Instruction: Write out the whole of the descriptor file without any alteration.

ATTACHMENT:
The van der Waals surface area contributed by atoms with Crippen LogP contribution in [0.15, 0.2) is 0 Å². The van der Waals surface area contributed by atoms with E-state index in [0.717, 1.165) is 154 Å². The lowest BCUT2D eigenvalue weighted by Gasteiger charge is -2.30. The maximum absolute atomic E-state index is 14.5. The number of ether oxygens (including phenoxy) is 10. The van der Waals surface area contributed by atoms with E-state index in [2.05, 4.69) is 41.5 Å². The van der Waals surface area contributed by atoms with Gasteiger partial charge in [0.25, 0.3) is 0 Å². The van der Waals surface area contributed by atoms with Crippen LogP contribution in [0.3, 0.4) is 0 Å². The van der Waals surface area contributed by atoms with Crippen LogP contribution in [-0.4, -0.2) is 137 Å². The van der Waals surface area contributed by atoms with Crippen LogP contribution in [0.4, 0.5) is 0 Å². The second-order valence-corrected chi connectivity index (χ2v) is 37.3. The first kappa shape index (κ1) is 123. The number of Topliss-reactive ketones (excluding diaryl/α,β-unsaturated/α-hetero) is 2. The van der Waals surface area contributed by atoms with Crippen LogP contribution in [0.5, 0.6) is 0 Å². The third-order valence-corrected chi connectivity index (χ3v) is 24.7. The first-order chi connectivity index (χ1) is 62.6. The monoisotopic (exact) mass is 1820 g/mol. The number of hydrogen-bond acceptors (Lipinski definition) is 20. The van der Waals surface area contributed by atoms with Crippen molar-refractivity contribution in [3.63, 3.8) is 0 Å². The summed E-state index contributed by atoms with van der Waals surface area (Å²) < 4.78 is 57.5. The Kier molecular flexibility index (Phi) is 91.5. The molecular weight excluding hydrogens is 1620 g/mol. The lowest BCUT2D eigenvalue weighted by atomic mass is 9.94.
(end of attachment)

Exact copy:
The van der Waals surface area contributed by atoms with Crippen LogP contribution in [0.15, 0.2) is 0 Å². The van der Waals surface area contributed by atoms with E-state index in [0.717, 1.165) is 154 Å². The lowest BCUT2D eigenvalue weighted by Gasteiger charge is -2.30. The maximum absolute atomic E-state index is 14.5. The number of ether oxygens (including phenoxy) is 10. The van der Waals surface area contributed by atoms with E-state index in [2.05, 4.69) is 41.5 Å². The van der Waals surface area contributed by atoms with Gasteiger partial charge in [0.25, 0.3) is 0 Å². The van der Waals surface area contributed by atoms with Crippen LogP contribution in [0.3, 0.4) is 0 Å². The van der Waals surface area contributed by atoms with Crippen LogP contribution in [-0.4, -0.2) is 137 Å². The van der Waals surface area contributed by atoms with Crippen LogP contribution in [0.4, 0.5) is 0 Å². The second-order valence-corrected chi connectivity index (χ2v) is 37.3. The first kappa shape index (κ1) is 123. The number of Topliss-reactive ketones (excluding diaryl/α,β-unsaturated/α-hetero) is 2. The van der Waals surface area contributed by atoms with Crippen LogP contribution in [0.5, 0.6) is 0 Å². The third-order valence-corrected chi connectivity index (χ3v) is 24.7. The first-order chi connectivity index (χ1) is 62.6. The monoisotopic (exact) mass is 1820 g/mol. The number of hydrogen-bond acceptors (Lipinski definition) is 20. The van der Waals surface area contributed by atoms with Crippen molar-refractivity contribution in [3.63, 3.8) is 0 Å². The summed E-state index contributed by atoms with van der Waals surface area (Å²) < 4.78 is 57.5. The Kier molecular flexibility index (Phi) is 91.5. The molecular weight excluding hydrogens is 1620 g/mol. The lowest BCUT2D eigenvalue weighted by atomic mass is 9.94.